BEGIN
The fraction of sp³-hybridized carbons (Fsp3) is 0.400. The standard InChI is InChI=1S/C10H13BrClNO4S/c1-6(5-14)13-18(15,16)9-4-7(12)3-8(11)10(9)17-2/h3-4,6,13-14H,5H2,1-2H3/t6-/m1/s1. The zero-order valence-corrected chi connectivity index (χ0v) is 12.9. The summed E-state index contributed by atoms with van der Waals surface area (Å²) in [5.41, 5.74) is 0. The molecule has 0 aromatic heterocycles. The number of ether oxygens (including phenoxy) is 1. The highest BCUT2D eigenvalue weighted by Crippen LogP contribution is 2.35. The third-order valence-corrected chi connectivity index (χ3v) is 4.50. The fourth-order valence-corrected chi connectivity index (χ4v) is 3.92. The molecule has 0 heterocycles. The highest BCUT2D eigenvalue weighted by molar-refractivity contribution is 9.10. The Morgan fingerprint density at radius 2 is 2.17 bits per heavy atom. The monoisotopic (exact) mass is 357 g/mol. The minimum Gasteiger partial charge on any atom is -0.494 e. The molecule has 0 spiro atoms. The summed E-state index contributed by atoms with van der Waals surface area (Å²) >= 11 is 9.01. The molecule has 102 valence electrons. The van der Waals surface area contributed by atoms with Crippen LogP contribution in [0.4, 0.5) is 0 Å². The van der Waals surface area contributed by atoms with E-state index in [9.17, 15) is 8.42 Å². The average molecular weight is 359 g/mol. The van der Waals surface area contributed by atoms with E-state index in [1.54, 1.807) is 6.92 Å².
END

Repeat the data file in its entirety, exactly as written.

The fraction of sp³-hybridized carbons (Fsp3) is 0.400. The standard InChI is InChI=1S/C10H13BrClNO4S/c1-6(5-14)13-18(15,16)9-4-7(12)3-8(11)10(9)17-2/h3-4,6,13-14H,5H2,1-2H3/t6-/m1/s1. The zero-order valence-corrected chi connectivity index (χ0v) is 12.9. The summed E-state index contributed by atoms with van der Waals surface area (Å²) in [5.41, 5.74) is 0. The molecule has 0 aromatic heterocycles. The number of ether oxygens (including phenoxy) is 1. The highest BCUT2D eigenvalue weighted by Crippen LogP contribution is 2.35. The third-order valence-corrected chi connectivity index (χ3v) is 4.50. The fourth-order valence-corrected chi connectivity index (χ4v) is 3.92. The molecule has 0 heterocycles. The highest BCUT2D eigenvalue weighted by molar-refractivity contribution is 9.10. The Morgan fingerprint density at radius 2 is 2.17 bits per heavy atom. The monoisotopic (exact) mass is 357 g/mol. The minimum Gasteiger partial charge on any atom is -0.494 e. The molecule has 0 spiro atoms. The summed E-state index contributed by atoms with van der Waals surface area (Å²) >= 11 is 9.01. The molecule has 102 valence electrons. The van der Waals surface area contributed by atoms with Crippen LogP contribution in [0.4, 0.5) is 0 Å². The van der Waals surface area contributed by atoms with E-state index in [9.17, 15) is 8.42 Å². The average molecular weight is 359 g/mol. The van der Waals surface area contributed by atoms with E-state index in [1.54, 1.807) is 6.92 Å².